In addressing this research hypothesis and to fulfill the literary journalism aspect of the Doctorate (25,000 words) I am interviewing four single mothers, using the qualitative methodology of purposive sampling. Each woman has been chosen because her life situation resembled that of the main character of each of the aforementioned shows, and was watching the show during the era in which it premiered. The aim here is not to make any grand claims about the effect of these programs on all single mothers, but to examine how these women interpreted the representation of life situations similar to their own, and especially their response to seeing positive portrayals of chosen relationships on screen. What role did these shows play in their lives? And were there resonances with the importance of chosen relationships in their own lives?
For the literary journalism component of the DArts, I am greatly influenced by Michael Cunningham’s The Hours. I intend to weave the single mothers’ stories in a multi-linear structure over a set time period, and if possible, reference the shows above so there is ultimately a cohesiveness to the overall doctorate. The actual stories I am yet to finalise but I am working towards relationship focused narratives that reflect the above research.

Laura Demasi

Mobile Media, Neuroscience and the New Wave of Technological Determinism
Supervisor: Professor Gerard Goggin

Nicholas Goodwin

Ncholas Goodwin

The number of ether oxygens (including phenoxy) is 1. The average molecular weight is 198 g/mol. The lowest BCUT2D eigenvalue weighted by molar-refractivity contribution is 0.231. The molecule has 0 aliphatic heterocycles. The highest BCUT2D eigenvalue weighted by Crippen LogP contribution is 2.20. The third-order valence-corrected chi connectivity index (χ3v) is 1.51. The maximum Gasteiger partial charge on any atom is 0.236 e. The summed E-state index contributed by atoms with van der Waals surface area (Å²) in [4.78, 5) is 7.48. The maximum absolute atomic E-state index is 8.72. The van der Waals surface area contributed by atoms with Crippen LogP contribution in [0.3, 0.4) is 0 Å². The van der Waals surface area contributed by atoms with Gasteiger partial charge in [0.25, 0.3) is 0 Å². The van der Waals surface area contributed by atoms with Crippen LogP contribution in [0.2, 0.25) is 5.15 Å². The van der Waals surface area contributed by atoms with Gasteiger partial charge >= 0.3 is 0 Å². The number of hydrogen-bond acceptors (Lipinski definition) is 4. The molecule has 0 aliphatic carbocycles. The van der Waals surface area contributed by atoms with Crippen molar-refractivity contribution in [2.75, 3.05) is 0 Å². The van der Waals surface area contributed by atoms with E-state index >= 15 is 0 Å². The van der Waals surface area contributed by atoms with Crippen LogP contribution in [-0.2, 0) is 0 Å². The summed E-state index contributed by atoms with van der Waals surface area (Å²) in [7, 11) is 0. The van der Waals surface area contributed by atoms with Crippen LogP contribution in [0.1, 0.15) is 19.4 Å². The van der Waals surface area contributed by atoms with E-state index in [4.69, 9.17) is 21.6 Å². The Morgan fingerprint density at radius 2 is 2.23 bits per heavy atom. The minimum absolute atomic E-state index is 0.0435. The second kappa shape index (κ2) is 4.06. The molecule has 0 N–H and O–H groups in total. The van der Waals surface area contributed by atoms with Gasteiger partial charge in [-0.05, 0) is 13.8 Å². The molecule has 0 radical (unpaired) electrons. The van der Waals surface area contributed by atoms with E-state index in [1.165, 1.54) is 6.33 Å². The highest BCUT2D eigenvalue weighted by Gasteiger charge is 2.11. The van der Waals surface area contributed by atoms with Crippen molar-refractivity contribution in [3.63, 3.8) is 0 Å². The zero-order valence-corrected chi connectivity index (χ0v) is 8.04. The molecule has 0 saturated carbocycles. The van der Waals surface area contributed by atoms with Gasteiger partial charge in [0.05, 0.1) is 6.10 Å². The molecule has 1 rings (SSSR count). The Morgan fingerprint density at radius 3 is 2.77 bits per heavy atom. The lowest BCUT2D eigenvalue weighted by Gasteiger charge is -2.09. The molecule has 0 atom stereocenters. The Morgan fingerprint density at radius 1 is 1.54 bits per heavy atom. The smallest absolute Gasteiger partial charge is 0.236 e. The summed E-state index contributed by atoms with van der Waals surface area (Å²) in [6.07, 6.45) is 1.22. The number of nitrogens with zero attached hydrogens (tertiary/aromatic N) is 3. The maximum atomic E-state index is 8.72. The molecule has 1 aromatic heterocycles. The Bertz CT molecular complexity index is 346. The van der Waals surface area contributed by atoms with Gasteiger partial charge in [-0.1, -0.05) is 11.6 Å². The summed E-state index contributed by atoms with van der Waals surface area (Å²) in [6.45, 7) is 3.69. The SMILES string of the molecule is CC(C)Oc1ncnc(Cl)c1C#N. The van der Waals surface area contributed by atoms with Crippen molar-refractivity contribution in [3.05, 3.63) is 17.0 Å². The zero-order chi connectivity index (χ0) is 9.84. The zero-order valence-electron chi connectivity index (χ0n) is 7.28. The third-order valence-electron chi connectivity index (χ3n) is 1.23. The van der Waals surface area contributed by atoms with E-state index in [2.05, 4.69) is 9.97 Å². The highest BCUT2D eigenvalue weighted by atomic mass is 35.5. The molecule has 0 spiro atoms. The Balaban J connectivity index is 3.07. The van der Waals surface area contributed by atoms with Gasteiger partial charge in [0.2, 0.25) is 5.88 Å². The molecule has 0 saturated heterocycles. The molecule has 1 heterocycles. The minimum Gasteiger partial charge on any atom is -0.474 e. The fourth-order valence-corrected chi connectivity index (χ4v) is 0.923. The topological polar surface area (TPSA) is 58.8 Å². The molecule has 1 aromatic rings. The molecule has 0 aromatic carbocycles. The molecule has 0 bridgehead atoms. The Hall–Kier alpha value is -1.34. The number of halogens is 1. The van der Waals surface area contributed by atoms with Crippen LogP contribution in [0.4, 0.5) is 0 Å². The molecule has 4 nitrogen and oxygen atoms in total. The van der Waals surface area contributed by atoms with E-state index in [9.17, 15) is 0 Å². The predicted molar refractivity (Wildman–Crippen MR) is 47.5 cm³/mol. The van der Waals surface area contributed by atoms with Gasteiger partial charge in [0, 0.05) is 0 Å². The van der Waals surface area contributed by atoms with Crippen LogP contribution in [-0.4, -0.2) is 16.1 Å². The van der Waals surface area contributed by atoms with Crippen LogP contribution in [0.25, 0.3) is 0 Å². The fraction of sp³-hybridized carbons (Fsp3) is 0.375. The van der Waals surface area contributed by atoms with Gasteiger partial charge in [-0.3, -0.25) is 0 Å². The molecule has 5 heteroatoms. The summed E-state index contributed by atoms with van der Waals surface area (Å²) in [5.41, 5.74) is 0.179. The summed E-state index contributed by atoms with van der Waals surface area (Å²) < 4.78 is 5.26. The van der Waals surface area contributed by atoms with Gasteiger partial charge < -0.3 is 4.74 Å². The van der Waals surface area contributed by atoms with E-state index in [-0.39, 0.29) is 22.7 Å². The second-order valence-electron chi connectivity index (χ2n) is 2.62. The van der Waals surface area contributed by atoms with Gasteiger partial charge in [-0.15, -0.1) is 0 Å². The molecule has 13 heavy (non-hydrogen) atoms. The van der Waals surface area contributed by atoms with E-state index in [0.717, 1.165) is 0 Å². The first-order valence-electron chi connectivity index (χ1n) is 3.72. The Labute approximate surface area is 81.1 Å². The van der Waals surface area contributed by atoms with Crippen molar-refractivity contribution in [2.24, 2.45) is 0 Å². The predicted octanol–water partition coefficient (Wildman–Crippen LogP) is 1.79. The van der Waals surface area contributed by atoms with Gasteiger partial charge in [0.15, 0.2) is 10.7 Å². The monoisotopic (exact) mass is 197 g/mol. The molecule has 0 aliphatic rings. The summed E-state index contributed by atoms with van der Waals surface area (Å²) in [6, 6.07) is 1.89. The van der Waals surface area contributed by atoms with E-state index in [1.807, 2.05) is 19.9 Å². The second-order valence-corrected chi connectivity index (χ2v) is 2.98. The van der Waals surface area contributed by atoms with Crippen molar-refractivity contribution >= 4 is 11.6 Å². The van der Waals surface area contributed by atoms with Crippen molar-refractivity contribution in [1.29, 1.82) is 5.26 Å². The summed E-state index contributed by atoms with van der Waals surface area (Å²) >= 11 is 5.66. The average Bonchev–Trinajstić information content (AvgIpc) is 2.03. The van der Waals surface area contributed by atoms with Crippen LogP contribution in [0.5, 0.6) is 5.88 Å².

Doctor of Philosophy
Finding Effective Change Agents: how a sense of community affects the success of social marketing programs

Supervisor: Dr Fiona Giles

Social marketing programs often require 'change agents' to effectively disseminate messages that lead to behaviour change on issues ranging from sanitation promotion to alcohol harm reduction. How these programs select change agents – e.g. peer educators, community health workers and counsellors – helps determine how effectively a behaviour or social issue is addressed. This PhD produces preliminary evidence for a new method to help find effective change agents for social marketing programs.
The setting for this experiment is the 'High 5' Kelurahan project, designed to address five key sanitation behaviours, and managed by the Cipta Cara Padu (CCP) Foundation, an Indonesian community based organisation.
This research will help governments, non-profits and businesses to better understand how a community influences the dissemination of information within it and improve their interventions aimed at achieving behaviour change.

Publications
Goodwin, N. (2013), ‘Sustainable Change Marketing: an approach to development and communications programs in Indonesia and beyond’, in Linda Brennan, John Fien, Lukas Parker, Hue Duong, Mai Anh Doan and Torgeir Watne (eds), Growing Sustainable Communities: A Development Guide for Southeast Asia, Tilde University Press.
Goodwin, N. (2013), ‘Branding as a strategy to build community engagement in health programs’, in W. D. Evans (Ed.), Psychology of Branding, New York, USA: Nova Science Publishers.

Conference papers
Goodwin, N. (2013), 'Sustainable Health Needs the Social and the Scientific: a case study on finding effective change agents to prevent disease', Sustainable Health Futures Conference, Shanghai Jiao Tong University, China.
Goodwin, N. (2013), 'How to Find Effective Change Agents for Social Marketing Programs: preliminary evidence for a new method', World Social Marketing Conference, Toronto, Canada.